The Islamic Society of Boston Cultural Center in Roxbury
Islamist Watch has published an article in The Algemeiner about our recent research into the Boston Islamic Seminary. I recommend you read our op-ed, which is here, and also take a look at our briefing paper.
To sum it up: the Boston Islamic Seminary (BIS) is working to provide an accredited graduate degree program that will "train chaplains, imams, and other leaders to serve in a variety of contexts." But as our investigation found, this next generation of clerics are being taught by Islamists among the BIS faculty and regular guest speakers who have long histories of promoting vile anti-Semitism.
Just one example: in 2016, BIS invited Abdelrahman Murphy to lecture its students. Murphy works for the Qalam Institute, which hosts a document on its website warning that Muslims who seek "cleanliness" and "purity" should "not resemble the Jews." Murphy has stated: "There is no such thing as an innocent Israeli."
Murphy used to work for the Islamic Society of Boston (ISB). And the Boston Islamic Seminary is, in fact, an ISB project. It was established by the ISB and remains run out of the ISB's mosque in Roxbury -- a neighborhood of Boston. As we noted in The Algemeiner, inaugural trustees of the ISB included Yusuf Al Qaradawi, the spiritual leader of the Muslim Brotherhood who was praised by Bin Laden, and Abdulrahman Alamoudi, an Al Qaeda fundraiser who was jailed in 2004 for conspiring with the Libyan regime to assassinate a Saudi Crown Prince.
The Islamic Society of Boston's inaugural trustees included Al-Qaeda fundraiser Abdulrahman Alamoudi (left) and Muslim Brotherhood spiritual leader Yusuf Al Qaradawi.
So how will the ISB respond to the latest article exposing extremists in their ranks?
Trouble is, whenever key officials, clerics and speakers at the ISB are condemned for anti-Semitic rhetoric and other offenses, someone at the ISB simply reaffirms the mosque's mantra about love for interfaith dialogue, then restates its opposition to the horrors of racism and concludes by citing support from various local Jewish leaders. The flap ends until, a few months later, it takes place all over again.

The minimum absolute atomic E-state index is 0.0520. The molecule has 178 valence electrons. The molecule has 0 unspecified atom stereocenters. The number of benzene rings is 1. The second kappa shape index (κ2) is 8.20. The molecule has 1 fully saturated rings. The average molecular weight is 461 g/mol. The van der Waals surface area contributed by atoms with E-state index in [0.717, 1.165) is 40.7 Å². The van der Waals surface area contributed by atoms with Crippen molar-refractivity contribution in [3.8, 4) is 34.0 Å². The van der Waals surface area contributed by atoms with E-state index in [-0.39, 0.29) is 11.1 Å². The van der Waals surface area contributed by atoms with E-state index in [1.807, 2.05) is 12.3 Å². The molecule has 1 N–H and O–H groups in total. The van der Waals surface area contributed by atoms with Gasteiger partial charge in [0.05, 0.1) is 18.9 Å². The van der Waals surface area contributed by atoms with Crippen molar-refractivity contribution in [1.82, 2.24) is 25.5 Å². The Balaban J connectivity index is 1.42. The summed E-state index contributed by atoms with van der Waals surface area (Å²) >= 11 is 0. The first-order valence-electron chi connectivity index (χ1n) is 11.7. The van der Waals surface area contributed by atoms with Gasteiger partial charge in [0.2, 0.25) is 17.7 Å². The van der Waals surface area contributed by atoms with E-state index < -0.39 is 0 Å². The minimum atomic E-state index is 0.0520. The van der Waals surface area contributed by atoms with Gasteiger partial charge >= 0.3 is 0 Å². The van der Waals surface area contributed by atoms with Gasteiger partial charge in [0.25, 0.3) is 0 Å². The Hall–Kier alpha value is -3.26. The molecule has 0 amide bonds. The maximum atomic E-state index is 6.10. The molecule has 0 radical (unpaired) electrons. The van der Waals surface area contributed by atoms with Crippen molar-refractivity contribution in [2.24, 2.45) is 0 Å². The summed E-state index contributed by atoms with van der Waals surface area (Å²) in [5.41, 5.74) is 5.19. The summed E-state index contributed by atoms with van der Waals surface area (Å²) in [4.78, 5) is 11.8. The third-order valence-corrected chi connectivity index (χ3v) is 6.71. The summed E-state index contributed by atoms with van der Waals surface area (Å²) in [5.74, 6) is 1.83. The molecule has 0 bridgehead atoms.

In 2016, for example, the ISB announced the appointment of a new "associate imam" named Abdul-Malik Merchant. Just 14 days later, Merchant published a statement on the ISB's website apologizing for anti-Semitic remarks published on his social media, in which he had endorsed "[hating] fags" and claimed it is the "way" of the Jews to "kill prophets."
In his apology, Merchant claimed it was all an academic exercise, writing,
I had posted a number of translations of Arabic material on religious matters, like celebrating holidays or dealing with envy, that also contained pejorative references to Jews. My goal in posting these translations was merely to improve my Arabic and show how I was growing in my ability to access material in Arabic. ... [I] simply lacked the wisdom to see that these words could so easily convey hostility or cause grief.
As fleeting as the ISB's sincerity on these matters, Merchant's "apology" disappeared from the ISB's website a few months later.
And because the ISB just uses the Jewish community as a fig leaf for the mosque and seminary's extremism, Merchant did not bother to mention or apologize for his extreme homophobia. He previously expressed support for keeping "gays" out of fighting sports and 'liked' a comment stating: "i'm cool wit sayin i don't like fags. love what allaah loves and hate what he hates." Perhaps these comments were geared towards improving his English.
For the ISB, it really wasn't necessary to keep the statement posted online or apologize for the anti-gay rhetoric. The ISB has other influential supporters on which it can rely to provide legitimacy. Boston's mayor and police commissioner, as well as prominent politicians such as Elizabeth Warren have all spoken at the mosque and praised its leaders. Islamist hate speech hasn't yet deterred those keen on flaunting their anti-Islamophobia credentials.
Politicians and faith leaders flock to the ISB as if it were the only mosque in New England.
There are dozens of mosques in Massachusetts. Many of them -- such as the Ahmaddiya and Sufi mosques -- are moderate institutions whose officials would not dream of giving money or platforms to clerics and activists who so openly hate Jews and homosexuals.
Politicians and faith leaders, however, flock to the ISB as if it were the only mosque in all New England. In doing so, they legitimize Islamists as representatives of ordinary Muslims, most of whom would find the hate speech of the ISB horrifying; and they sideline those moderate Muslims fighting to free their faith from the Islamist stranglehold.
Sam Westrop is the director of Islamist Watch, a project of the Middle East Forum.